In its third year, the Denton Folk Festival is getting worldly.

Matt Grigsby, a co-founder of the festival and a leader of its presenting nonprofit, the Denton Songwriters Guild, said the festival is dedicating its final day to world music. Mariachi, zydeco, Irish traditional and South Asian fusion music are all on the bill.

“We stay pretty close to folk music with this festival,” Grigsby said. “We’ve got folk, Americana — and even with the world music, all of that is folk music when it’s set in its cultural traditions.”

A cold snap hobbled last year’s festival, prompting the guild to move the event from April to October. This year’s festival will be at Backyard on Bell, a popular outdoor venue in downtown Denton. Grigsby said a festival draws more people out than a typical weeknight — or weekend — show.

“It’s the atmosphere. The ambiance, the feel,” he said. “You get a songwriter group together and it’s hard to get people out. With a festival, you get people out. Even with a venue like Backyard on Bell, if you put ‘festival’ in the name, you get people out who might not go to a show.”

Most of the festival’s bill is Denton talent: Sarah Carrino, Isaac Hoskins, the Boxcar Bandits, Blue GrassFire, R.W. Ratcliff and Edgar Derby on Oct. 4; Levi Cobb & the Big Smoke, Joe Pat Hennen, Jarod Grice, CityFolk, Deep in the Grass and Polly & the Pumpkineers on Oct. 5; Mariachi Quetzal and County Rexford on Oct. 6.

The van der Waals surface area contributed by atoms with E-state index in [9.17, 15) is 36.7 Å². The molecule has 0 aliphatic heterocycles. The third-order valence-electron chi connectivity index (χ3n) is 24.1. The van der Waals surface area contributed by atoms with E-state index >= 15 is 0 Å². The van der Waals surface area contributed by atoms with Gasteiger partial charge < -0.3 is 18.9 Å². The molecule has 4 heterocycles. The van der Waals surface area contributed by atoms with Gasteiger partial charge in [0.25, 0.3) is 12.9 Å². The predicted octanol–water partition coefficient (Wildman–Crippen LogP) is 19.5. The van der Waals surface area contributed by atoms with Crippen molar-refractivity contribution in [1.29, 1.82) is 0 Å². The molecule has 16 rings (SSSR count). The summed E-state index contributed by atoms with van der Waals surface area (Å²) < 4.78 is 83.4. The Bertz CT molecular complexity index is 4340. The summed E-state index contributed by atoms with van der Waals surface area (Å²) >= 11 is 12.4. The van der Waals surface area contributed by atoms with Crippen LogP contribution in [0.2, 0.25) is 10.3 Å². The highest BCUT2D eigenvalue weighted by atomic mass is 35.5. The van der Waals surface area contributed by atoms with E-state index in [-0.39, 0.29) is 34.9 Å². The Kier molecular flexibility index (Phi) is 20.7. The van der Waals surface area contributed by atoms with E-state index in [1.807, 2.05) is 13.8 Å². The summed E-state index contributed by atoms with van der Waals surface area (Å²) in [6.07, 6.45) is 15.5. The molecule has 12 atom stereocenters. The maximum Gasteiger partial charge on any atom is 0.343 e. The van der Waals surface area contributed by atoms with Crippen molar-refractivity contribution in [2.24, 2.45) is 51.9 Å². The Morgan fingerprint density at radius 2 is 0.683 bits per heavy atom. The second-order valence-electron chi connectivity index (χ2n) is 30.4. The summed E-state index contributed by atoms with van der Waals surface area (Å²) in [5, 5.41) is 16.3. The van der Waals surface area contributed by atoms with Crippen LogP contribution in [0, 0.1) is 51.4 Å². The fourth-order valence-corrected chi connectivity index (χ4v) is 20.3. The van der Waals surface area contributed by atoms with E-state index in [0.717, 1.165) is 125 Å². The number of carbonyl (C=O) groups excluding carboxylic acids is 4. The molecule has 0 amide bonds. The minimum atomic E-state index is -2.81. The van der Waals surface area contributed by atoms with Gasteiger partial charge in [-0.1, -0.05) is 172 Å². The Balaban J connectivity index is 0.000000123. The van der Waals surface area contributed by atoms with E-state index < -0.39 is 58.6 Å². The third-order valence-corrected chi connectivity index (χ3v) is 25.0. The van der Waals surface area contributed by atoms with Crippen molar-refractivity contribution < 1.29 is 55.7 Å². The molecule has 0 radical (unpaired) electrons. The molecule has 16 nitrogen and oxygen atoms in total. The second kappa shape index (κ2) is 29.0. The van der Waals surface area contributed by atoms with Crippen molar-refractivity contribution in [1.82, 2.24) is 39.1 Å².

The festival brings some Austin musicians to the scene, too. Josh Halverson, a contender on Season 11 of The Voice, plays a set on Oct. 4. American Dreamer plays Oct. 5, as well as Dallas act the Gawd Almighties.

On Oct. 6, Ley Line — an Austin quartet that blends Brazilian, Latin American and West African sounds — shares the bill with Dallas act Jay B & the Zydeco Posse and Austin’s South Asian fusion trio Sangeet Millennium.

“I hope the audience is as diverse as the music,” Grigsby said. “When we were putting this together, something I figured out was that there really isn’t a world music scene in DFW. There’s a world music scene in Austin.”

Grigsby said the event is family-friendly. This year marks the first for the Folk Festival to have three days of music.

There’s still a family showcase with Polly & the Pumpkineers on Saturday. A few vendors will be onsite, and Pint Services will be screen-printing T-shirts and merchandise.

Grigsby said his original inspiration for the festival — the Kerrville Folk Festival — still stands as the model for the Denton Folk Festival of the future.

“I’d still love for this to be a camping festival,” he said. Kerrville attracts thousands who pitch tents and spend days in jam sessions and watching showcases.

“I think it serves our ultimate goal. Songwriting and folk music go hand in hand, but this is about creating something sustainable for the musicians. For this to be the event we want it to be really just takes a good crowd, good weather and musicians having a good time and getting paid. Even if we come up broke to do that, we’ll have had a good festival.”

LUCINDA BREEDING can be reached at 940-566-6877 and via Twitter at @LBreedingDRC.

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